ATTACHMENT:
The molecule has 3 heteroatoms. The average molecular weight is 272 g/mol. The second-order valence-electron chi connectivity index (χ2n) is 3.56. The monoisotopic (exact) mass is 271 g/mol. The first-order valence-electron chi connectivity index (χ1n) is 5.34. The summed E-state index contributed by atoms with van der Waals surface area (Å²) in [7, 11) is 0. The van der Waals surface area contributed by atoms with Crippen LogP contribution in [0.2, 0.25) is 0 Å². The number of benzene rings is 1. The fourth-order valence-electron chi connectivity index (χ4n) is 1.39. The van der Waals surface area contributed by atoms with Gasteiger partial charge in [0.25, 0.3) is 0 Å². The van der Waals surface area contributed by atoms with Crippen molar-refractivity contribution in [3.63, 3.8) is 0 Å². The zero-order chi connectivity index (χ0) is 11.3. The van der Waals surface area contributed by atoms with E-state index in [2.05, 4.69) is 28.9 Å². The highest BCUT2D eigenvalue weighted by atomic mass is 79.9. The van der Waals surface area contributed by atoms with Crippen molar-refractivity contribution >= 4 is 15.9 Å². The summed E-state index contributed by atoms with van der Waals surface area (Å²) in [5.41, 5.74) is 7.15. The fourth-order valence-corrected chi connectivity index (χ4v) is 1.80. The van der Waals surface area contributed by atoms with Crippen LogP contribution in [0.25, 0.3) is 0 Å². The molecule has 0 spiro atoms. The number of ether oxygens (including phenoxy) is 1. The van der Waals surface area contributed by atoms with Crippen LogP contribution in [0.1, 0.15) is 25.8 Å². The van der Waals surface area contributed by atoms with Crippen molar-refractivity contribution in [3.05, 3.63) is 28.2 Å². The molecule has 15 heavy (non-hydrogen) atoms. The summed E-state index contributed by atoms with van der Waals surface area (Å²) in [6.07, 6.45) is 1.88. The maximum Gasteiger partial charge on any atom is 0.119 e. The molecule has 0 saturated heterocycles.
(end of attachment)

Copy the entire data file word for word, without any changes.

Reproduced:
The molecule has 3 heteroatoms. The average molecular weight is 272 g/mol. The second-order valence-electron chi connectivity index (χ2n) is 3.56. The monoisotopic (exact) mass is 271 g/mol. The first-order valence-electron chi connectivity index (χ1n) is 5.34. The summed E-state index contributed by atoms with van der Waals surface area (Å²) in [7, 11) is 0. The van der Waals surface area contributed by atoms with Crippen LogP contribution in [0.2, 0.25) is 0 Å². The number of benzene rings is 1. The fourth-order valence-electron chi connectivity index (χ4n) is 1.39. The van der Waals surface area contributed by atoms with Gasteiger partial charge in [0.25, 0.3) is 0 Å². The van der Waals surface area contributed by atoms with Crippen molar-refractivity contribution in [3.63, 3.8) is 0 Å². The zero-order chi connectivity index (χ0) is 11.3. The van der Waals surface area contributed by atoms with E-state index in [2.05, 4.69) is 28.9 Å². The highest BCUT2D eigenvalue weighted by atomic mass is 79.9. The van der Waals surface area contributed by atoms with Crippen molar-refractivity contribution >= 4 is 15.9 Å². The summed E-state index contributed by atoms with van der Waals surface area (Å²) in [5.41, 5.74) is 7.15. The fourth-order valence-corrected chi connectivity index (χ4v) is 1.80. The van der Waals surface area contributed by atoms with Crippen LogP contribution in [0.25, 0.3) is 0 Å². The molecule has 0 spiro atoms. The number of ether oxygens (including phenoxy) is 1. The van der Waals surface area contributed by atoms with Crippen LogP contribution in [0.1, 0.15) is 25.8 Å². The van der Waals surface area contributed by atoms with Crippen molar-refractivity contribution in [3.05, 3.63) is 28.2 Å². The molecule has 15 heavy (non-hydrogen) atoms. The summed E-state index contributed by atoms with van der Waals surface area (Å²) in [6.07, 6.45) is 1.88. The maximum Gasteiger partial charge on any atom is 0.119 e. The molecule has 0 saturated heterocycles.